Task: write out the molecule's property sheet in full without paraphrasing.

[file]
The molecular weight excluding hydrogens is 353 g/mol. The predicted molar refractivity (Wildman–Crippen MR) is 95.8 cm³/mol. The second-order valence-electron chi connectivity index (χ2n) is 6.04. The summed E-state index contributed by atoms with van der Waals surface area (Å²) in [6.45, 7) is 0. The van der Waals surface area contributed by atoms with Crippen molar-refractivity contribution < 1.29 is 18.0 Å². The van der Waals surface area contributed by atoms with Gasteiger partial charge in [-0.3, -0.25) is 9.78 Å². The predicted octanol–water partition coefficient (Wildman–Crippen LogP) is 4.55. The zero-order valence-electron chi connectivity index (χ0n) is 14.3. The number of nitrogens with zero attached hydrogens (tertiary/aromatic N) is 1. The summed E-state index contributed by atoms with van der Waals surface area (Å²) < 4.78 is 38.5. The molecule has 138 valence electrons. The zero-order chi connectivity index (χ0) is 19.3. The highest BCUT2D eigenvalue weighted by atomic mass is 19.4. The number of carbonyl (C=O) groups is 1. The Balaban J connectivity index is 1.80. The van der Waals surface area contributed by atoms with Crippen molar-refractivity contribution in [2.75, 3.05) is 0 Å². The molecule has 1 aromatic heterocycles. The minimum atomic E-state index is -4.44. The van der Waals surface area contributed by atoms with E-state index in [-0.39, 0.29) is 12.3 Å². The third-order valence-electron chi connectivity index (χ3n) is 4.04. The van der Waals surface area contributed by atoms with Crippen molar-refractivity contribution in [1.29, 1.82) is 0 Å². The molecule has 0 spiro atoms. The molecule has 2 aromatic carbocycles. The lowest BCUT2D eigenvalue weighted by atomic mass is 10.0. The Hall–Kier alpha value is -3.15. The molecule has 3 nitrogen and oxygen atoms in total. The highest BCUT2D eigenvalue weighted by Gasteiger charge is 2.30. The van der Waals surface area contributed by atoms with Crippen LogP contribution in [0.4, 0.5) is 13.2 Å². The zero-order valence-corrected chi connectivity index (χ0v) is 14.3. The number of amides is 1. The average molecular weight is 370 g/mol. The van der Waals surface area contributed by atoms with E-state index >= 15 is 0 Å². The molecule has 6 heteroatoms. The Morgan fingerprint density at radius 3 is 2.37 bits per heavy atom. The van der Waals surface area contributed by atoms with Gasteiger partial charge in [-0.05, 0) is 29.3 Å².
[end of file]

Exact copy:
The molecular weight excluding hydrogens is 353 g/mol. The predicted molar refractivity (Wildman–Crippen MR) is 95.8 cm³/mol. The second-order valence-electron chi connectivity index (χ2n) is 6.04. The summed E-state index contributed by atoms with van der Waals surface area (Å²) in [6.45, 7) is 0. The van der Waals surface area contributed by atoms with Crippen molar-refractivity contribution < 1.29 is 18.0 Å². The van der Waals surface area contributed by atoms with Gasteiger partial charge in [-0.3, -0.25) is 9.78 Å². The predicted octanol–water partition coefficient (Wildman–Crippen LogP) is 4.55. The zero-order valence-electron chi connectivity index (χ0n) is 14.3. The number of nitrogens with zero attached hydrogens (tertiary/aromatic N) is 1. The summed E-state index contributed by atoms with van der Waals surface area (Å²) < 4.78 is 38.5. The molecule has 138 valence electrons. The zero-order chi connectivity index (χ0) is 19.3. The highest BCUT2D eigenvalue weighted by atomic mass is 19.4. The number of carbonyl (C=O) groups is 1. The Balaban J connectivity index is 1.80. The van der Waals surface area contributed by atoms with Crippen molar-refractivity contribution in [2.75, 3.05) is 0 Å². The molecule has 1 aromatic heterocycles. The minimum atomic E-state index is -4.44. The van der Waals surface area contributed by atoms with E-state index in [-0.39, 0.29) is 12.3 Å². The third-order valence-electron chi connectivity index (χ3n) is 4.04. The van der Waals surface area contributed by atoms with Crippen molar-refractivity contribution in [1.29, 1.82) is 0 Å². The molecule has 0 spiro atoms. The molecule has 2 aromatic carbocycles. The lowest BCUT2D eigenvalue weighted by atomic mass is 10.0. The Hall–Kier alpha value is -3.15. The molecule has 3 nitrogen and oxygen atoms in total. The highest BCUT2D eigenvalue weighted by Gasteiger charge is 2.30. The van der Waals surface area contributed by atoms with Crippen LogP contribution in [0.4, 0.5) is 13.2 Å². The zero-order valence-corrected chi connectivity index (χ0v) is 14.3. The number of amides is 1. The average molecular weight is 370 g/mol. The van der Waals surface area contributed by atoms with E-state index >= 15 is 0 Å². The molecule has 6 heteroatoms. The Morgan fingerprint density at radius 3 is 2.37 bits per heavy atom. The van der Waals surface area contributed by atoms with Gasteiger partial charge in [-0.05, 0) is 29.3 Å².